Around 90 % of serotonin is actually produced within the digestive system, and while this is unable to cross the blood brain barrier, it is responsible for a range of gut health-related functions. When produced in the gut, serotonin binds to certain receptors which stimulate the vagus nerve.
The vagus nerve is the nerve that connects the gut to the Central Nervous System (CNS) – part of a person’s enteric nervous system. As such, naturally stimulating the vagus nerve can impact on a person’s mood and influence their brain. While there is normal stimulation, mood can be improved, however abnormal stimulation (for example due to a digestive disfunction) can adversely affect a person’s mood.
The production of serotonin within the gut is largely affected by gut microflora and therefore, the stimulation of the vagus nerve. Research has suggested that serotonin is produced by host intestinal cells as a result of stimulation by gut microflora. Due to this, ensuring a good balance of microflora within the gut is essential for serotonin production and, as a result of this, the maintenance of stable mood.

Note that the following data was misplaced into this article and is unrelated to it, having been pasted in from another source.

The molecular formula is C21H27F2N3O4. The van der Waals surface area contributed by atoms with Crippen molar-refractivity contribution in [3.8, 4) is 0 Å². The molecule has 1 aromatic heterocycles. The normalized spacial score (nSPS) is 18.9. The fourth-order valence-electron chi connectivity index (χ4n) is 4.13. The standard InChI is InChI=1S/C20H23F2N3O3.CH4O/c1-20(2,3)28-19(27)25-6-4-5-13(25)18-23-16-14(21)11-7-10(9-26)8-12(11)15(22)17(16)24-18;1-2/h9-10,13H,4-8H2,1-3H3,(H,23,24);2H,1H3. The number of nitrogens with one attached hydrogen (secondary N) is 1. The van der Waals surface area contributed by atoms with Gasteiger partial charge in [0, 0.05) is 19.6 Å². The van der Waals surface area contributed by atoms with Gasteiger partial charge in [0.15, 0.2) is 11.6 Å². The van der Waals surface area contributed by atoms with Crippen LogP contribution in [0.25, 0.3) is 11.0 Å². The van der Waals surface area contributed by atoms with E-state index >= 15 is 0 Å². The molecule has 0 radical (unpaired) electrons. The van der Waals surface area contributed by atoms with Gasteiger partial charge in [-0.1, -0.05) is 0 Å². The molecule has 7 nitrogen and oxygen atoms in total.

Many conditions are impacted by the integrity of the digestive lining and when this is compromised by, for example, damage, oxidative stress and inflammation, larger molecules are able to pass into the blood stream and trigger systemic inflammation. This phenomenon is known as ‘leaky gut’.
If the integrity of the gut lining is compromised, the integrity of the blood brain barrier is compromised as well. As a result of this, molecules which should not be able to enter the brain are then able to enter it, triggering neuro-inflammation which can not only affect mood and depression but also have a considerable effect on a person’s cognitive function.
Between 50 and 90 % of patients that suffer from IBS also experience depression, anxiety and other mental health conditions. Because of this, a person’s gut health must always be considered when that person is experiencing depression.
Supporting a Healthy Bowel Flora
There are a range of things that can be done to help improve and support a healthy bowel flora. These include:
Eating fermented foods like kefir, sauerkraut, kombucha or miso
Eating prebiotic (essentially, the fuel for gut bacteria) foods and polyphenols from things like chicory, baked apples, olives or Jerusalem artichoke